The aforementioned arguments only address a few of COVID’s hidden costs, but they help establish an understanding that the consequences of governmental policy and citizens’ fearful sentiment in response to COVID are often multi-layered and nonobvious. Despite the difficulties in assessing the true cost of COVID, politicians and policy-makers maintain the duty to account for the health and safety of all groups during these times. While COVID has wedged policy-makers into making less-than-ideal decisions, and oftentimes involves choosing the lesser of two evils, they must continue to make efforts to balance care for all while simultaneously gearing their focus towards the most vulnerable members and groups of society.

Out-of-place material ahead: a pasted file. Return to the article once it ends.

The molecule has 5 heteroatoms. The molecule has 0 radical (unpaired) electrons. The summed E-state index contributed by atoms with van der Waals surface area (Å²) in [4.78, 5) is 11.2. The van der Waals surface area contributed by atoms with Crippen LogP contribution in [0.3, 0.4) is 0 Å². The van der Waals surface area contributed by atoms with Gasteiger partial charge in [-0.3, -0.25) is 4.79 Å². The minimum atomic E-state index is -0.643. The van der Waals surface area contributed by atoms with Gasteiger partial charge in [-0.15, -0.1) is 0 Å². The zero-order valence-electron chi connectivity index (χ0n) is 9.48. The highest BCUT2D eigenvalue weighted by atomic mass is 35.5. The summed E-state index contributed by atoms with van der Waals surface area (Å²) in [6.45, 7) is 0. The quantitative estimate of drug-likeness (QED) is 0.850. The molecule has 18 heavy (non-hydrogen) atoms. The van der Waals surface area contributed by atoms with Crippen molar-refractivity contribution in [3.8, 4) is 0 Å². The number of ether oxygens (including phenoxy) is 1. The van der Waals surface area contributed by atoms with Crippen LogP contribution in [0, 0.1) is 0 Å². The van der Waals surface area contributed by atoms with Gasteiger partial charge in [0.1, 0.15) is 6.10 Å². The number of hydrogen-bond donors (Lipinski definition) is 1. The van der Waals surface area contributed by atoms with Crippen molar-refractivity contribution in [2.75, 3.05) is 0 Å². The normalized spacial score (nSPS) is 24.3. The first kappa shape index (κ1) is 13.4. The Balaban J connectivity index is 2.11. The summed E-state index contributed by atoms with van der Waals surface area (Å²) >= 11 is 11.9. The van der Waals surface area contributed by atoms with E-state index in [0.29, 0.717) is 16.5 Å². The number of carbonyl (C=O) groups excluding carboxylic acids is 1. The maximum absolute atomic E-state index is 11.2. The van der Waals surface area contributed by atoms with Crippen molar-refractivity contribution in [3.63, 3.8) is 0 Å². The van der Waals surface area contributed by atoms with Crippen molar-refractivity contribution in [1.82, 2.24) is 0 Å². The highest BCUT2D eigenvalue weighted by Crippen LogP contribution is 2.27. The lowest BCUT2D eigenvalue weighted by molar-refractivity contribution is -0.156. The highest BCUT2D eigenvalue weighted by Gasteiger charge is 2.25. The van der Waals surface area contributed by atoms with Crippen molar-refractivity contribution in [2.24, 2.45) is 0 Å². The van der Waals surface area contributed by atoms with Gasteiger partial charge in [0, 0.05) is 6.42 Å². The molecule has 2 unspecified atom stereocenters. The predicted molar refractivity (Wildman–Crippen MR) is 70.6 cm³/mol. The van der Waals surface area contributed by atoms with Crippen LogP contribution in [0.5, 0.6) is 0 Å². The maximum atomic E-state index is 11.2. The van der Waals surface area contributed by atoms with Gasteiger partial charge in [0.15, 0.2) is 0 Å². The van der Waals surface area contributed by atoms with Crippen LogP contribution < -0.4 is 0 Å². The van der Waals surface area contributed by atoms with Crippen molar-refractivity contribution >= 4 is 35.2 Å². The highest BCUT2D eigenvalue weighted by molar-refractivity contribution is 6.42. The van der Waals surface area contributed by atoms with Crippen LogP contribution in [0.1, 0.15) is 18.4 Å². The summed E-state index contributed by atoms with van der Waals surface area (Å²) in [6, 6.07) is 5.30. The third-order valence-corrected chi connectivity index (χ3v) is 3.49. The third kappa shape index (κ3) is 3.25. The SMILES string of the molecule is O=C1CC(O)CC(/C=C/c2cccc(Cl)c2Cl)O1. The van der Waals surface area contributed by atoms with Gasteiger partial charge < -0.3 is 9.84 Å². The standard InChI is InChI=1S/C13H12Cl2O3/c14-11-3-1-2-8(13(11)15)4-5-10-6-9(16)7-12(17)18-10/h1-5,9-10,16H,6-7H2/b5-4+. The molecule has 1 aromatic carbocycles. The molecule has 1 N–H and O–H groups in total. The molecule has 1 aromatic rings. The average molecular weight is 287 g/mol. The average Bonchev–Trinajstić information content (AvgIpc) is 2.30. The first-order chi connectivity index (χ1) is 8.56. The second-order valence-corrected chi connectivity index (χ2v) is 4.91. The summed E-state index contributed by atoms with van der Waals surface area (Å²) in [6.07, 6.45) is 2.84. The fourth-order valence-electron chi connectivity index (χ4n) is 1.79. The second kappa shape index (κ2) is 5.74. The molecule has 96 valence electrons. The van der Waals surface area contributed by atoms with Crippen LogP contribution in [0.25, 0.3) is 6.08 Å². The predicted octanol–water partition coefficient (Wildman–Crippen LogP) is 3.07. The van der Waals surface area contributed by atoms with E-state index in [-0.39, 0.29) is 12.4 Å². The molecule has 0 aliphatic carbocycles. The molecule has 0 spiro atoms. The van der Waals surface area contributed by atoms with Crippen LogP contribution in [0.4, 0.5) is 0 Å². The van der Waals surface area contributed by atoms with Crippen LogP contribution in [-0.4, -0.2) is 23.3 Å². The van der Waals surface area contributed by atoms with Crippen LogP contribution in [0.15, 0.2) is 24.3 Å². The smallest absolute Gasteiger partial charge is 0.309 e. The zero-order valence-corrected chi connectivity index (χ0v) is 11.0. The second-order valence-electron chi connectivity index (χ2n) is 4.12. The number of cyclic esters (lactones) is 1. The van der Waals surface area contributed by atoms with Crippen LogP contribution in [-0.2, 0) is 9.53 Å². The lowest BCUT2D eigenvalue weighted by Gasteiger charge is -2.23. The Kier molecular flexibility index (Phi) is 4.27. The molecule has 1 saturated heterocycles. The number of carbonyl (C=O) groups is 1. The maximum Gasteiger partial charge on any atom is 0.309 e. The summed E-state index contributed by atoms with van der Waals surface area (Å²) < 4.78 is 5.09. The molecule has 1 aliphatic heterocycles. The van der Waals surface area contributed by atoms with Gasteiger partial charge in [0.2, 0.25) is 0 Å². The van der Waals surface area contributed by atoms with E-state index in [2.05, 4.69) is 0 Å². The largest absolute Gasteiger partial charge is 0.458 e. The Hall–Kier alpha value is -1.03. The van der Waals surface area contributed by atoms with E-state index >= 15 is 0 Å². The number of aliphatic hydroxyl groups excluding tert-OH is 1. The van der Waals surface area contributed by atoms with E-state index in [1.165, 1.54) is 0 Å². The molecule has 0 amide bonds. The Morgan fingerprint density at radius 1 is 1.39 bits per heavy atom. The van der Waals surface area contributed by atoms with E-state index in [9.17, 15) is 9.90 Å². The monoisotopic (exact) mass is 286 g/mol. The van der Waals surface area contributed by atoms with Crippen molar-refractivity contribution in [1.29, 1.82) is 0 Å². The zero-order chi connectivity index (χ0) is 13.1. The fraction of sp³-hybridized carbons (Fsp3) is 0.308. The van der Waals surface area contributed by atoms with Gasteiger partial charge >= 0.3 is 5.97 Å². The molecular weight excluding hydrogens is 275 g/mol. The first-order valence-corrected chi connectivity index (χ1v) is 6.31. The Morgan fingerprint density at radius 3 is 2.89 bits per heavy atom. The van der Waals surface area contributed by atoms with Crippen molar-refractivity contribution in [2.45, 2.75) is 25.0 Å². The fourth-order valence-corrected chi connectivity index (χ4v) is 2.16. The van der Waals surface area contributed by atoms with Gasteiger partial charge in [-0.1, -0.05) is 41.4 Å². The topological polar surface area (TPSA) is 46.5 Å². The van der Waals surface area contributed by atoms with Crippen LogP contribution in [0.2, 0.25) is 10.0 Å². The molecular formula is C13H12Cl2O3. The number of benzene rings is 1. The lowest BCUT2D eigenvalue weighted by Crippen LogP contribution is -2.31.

References:

[1] United Nations. “This Is How Much the Coronavirus Will Cost the World's Economy, According to the UN.” World Economic Forum, 17 Mar. 2020, www.weforum.org/agenda/2020/03/coronavirus-covid-19-cost-economy-2020-un-trade-economics-pandemic/.

[2] Parker, Kim, et al. “About Half of Lower-Income Americans Report Household Job or Wage Loss Due to COVID-19.” Pew Research Center's Social & Demographic Trends Project, 21 Apr. 2020, www.pewsocialtrends.org/2020/04/21/about-half-of-lower-income-americans-report-household-job-or-wage-loss-due-to-covid-19/#many-adults-have-rainy-day-funds-but-shares-differ-widely-by-race-education-and-income.

[3] B, Garrett, and Gangopadhyaya A. “How the COVID-19 Recession Could Affect Health Insurance Coverage.” RWJF, 4 May 2020, www.rwjf.org/en/library/research/2020/05/how-the-covid-19-recession-could-affect-health-insurance-coverage.html.